EDITOR’S NOTE: This story was published in print before Brookfield Local Schools went all remote until at least Dec. 1.
“You take for granted that you’re living in the 21st Century, that people have access to things,” said Brookfield school Supt. Toby Gibson.
“But, that’s not necessarily the case,” he said.
Gibson found out when schools closed last spring because of the COVID-19 pandemic, and all schooling went online, that there were families in the township who do not have internet access. Spectrum offered short-term, free internet connections, but that only worked in areas where it already offered service. The offer was useless to students who live in Brookfield Acres mobile home park, because Spectrum’s service does not enter the park, he said.
South Obermiyer Road is another problem area. Internet access is not available through telephone lines, and cable lines do not run there.
“We live almost on a four-lane highway (Route 82) with no services – no water, no internet,” said resident Elaine Obermiyer.
“They don’t even have natural gas back there,” said township Trustee Dan Suttles. “That’s almost like a little island right off of a state highway that has close to zero utilities.”
Internet connectivity has largely been left up to the private sector, which has meant zero service in some sparsely-populated areas, and slow service in some crowded areas.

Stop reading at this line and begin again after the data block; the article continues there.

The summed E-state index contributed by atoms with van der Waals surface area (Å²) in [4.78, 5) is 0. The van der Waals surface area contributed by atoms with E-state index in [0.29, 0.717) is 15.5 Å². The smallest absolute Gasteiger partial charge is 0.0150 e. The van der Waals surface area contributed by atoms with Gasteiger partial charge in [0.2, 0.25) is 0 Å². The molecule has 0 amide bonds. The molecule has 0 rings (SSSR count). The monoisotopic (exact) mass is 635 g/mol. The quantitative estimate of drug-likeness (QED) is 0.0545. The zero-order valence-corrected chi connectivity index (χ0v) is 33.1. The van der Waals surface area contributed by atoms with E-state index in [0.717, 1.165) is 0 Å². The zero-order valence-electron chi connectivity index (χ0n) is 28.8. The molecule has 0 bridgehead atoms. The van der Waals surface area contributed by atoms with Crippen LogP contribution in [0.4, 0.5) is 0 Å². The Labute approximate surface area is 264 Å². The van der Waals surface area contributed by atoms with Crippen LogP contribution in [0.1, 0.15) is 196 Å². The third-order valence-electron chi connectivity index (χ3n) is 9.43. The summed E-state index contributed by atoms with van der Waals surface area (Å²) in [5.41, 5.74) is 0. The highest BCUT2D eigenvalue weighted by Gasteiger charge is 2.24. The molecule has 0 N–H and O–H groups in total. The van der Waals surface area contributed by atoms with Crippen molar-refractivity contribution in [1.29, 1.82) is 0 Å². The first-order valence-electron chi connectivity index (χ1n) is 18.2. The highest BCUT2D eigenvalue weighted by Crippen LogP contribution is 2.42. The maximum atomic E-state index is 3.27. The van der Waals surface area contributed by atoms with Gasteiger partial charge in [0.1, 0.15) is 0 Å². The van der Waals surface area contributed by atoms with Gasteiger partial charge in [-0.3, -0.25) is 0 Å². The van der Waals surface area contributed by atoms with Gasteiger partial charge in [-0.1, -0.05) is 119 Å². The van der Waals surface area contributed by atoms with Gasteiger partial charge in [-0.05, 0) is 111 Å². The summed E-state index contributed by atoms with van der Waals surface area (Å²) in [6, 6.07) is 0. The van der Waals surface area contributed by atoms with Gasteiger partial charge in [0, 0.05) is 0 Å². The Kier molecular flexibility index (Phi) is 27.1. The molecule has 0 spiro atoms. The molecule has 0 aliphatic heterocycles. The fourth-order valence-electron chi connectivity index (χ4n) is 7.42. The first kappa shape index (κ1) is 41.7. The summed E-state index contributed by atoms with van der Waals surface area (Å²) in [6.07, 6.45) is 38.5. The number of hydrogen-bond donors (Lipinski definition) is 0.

“I keep hearing the people running for office saying everyone’s gonna get it, but that was three or four presidents ago,” Obermiyer said.
There are some things people can do, but they can be costly. Spectrum will run cable on South Obermiyer – if residents pay for the installation, a cost of more than $20,000, Obermiyer and Suttles said.
Obermiyer said she has a mobile hot spot from AT&T, but it has a data limit and she is hesitant to stream movies – something she really would like to do – preferring to save her data for business use; she’s a Mary Kay consultant.
“Right now, we’re getting along with that,” she said, adding that she knows some of her neighbors have other internet service providers that charge more than the $30 a month she pays for internet.
Gibson said the school is obligated to provide the resources students need to learn. So, when the school closed down, he had the school’s Wi-Fi antennas repositioned so students could use the parking lot as a Wi-Fi hot spot, and purchased mobile hot spots, portable devices that can be used for internet connections from student homes.
Although school is back in session, a student is only in the building two days a week – some students chose only remote learning – and internet connectivity remains an issue at least three days a week. The district had to move its Wi-Fi antennas to their original positions for in-school use, Gibson said.
The district received a $53,000 broadband connectivity grant and will use the money to upgrade the school equipment so the parking lot is again a Wi-Fi hot spot, and will create a second hot spot at Nicholas Field, the football stadium on Addison Road. Gibson said he did not know when the hot spots will be available. (As of Nov. 19, the work had not been completed, Gibson said.)
Gibson also is looking into whether he needs to buy more mobile hot spots, he said.
“Whatever we need to provide, we’ll try to get,” Gibson said.
Suttles said he examined whether the township could use CARES Act money to bolster internet access in the township, but concluded he cannot.
“It has to be for something short term, not long term,” he said.
Suttles said the issue is on the radar of state Rep. Michael O’Brien, and the Eastgate Regional Council of Governments has received a $132,500 grant to conduct a broadband study covering Trumbull, Ashtabula and Mahoning counties. The study will recommend projects to expand internet access, and explore ways to fund them, according to Eastgate.